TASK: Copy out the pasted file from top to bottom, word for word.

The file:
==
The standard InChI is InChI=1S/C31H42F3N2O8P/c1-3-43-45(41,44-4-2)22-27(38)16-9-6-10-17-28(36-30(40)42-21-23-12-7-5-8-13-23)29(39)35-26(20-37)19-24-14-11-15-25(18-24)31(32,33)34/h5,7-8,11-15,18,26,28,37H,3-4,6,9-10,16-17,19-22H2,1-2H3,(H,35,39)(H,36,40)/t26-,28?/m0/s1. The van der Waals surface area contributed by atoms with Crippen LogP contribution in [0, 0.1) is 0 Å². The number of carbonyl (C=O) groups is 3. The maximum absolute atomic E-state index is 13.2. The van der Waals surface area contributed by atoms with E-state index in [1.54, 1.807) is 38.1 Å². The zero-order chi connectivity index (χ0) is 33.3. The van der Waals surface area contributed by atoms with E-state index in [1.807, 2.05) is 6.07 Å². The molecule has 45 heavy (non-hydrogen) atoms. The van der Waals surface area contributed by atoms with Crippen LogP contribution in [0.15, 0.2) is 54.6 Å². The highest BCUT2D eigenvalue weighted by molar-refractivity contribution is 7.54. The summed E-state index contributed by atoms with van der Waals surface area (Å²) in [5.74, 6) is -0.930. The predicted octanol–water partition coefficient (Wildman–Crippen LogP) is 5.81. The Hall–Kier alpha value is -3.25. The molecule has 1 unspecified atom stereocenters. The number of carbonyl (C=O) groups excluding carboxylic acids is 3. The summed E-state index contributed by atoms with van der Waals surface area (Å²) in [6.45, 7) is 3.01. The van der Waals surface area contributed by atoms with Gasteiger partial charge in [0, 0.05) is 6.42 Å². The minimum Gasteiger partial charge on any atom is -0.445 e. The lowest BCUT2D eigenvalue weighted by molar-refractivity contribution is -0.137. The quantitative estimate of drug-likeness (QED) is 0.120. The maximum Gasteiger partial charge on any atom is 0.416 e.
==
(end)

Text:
The standard InChI is InChI=1S/C31H42F3N2O8P/c1-3-43-45(41,44-4-2)22-27(38)16-9-6-10-17-28(36-30(40)42-21-23-12-7-5-8-13-23)29(39)35-26(20-37)19-24-14-11-15-25(18-24)31(32,33)34/h5,7-8,11-15,18,26,28,37H,3-4,6,9-10,16-17,19-22H2,1-2H3,(H,35,39)(H,36,40)/t26-,28?/m0/s1. The van der Waals surface area contributed by atoms with Crippen LogP contribution in [0, 0.1) is 0 Å². The number of carbonyl (C=O) groups is 3. The maximum absolute atomic E-state index is 13.2. The van der Waals surface area contributed by atoms with E-state index in [1.54, 1.807) is 38.1 Å². The zero-order chi connectivity index (χ0) is 33.3. The van der Waals surface area contributed by atoms with E-state index in [1.807, 2.05) is 6.07 Å². The molecule has 45 heavy (non-hydrogen) atoms. The van der Waals surface area contributed by atoms with Crippen LogP contribution in [0.15, 0.2) is 54.6 Å². The highest BCUT2D eigenvalue weighted by molar-refractivity contribution is 7.54. The summed E-state index contributed by atoms with van der Waals surface area (Å²) in [5.74, 6) is -0.930. The predicted octanol–water partition coefficient (Wildman–Crippen LogP) is 5.81. The Hall–Kier alpha value is -3.25. The molecule has 1 unspecified atom stereocenters. The number of carbonyl (C=O) groups excluding carboxylic acids is 3. The summed E-state index contributed by atoms with van der Waals surface area (Å²) in [6.45, 7) is 3.01. The van der Waals surface area contributed by atoms with Gasteiger partial charge in [0, 0.05) is 6.42 Å². The minimum Gasteiger partial charge on any atom is -0.445 e. The lowest BCUT2D eigenvalue weighted by molar-refractivity contribution is -0.137. The quantitative estimate of drug-likeness (QED) is 0.120. The maximum Gasteiger partial charge on any atom is 0.416 e.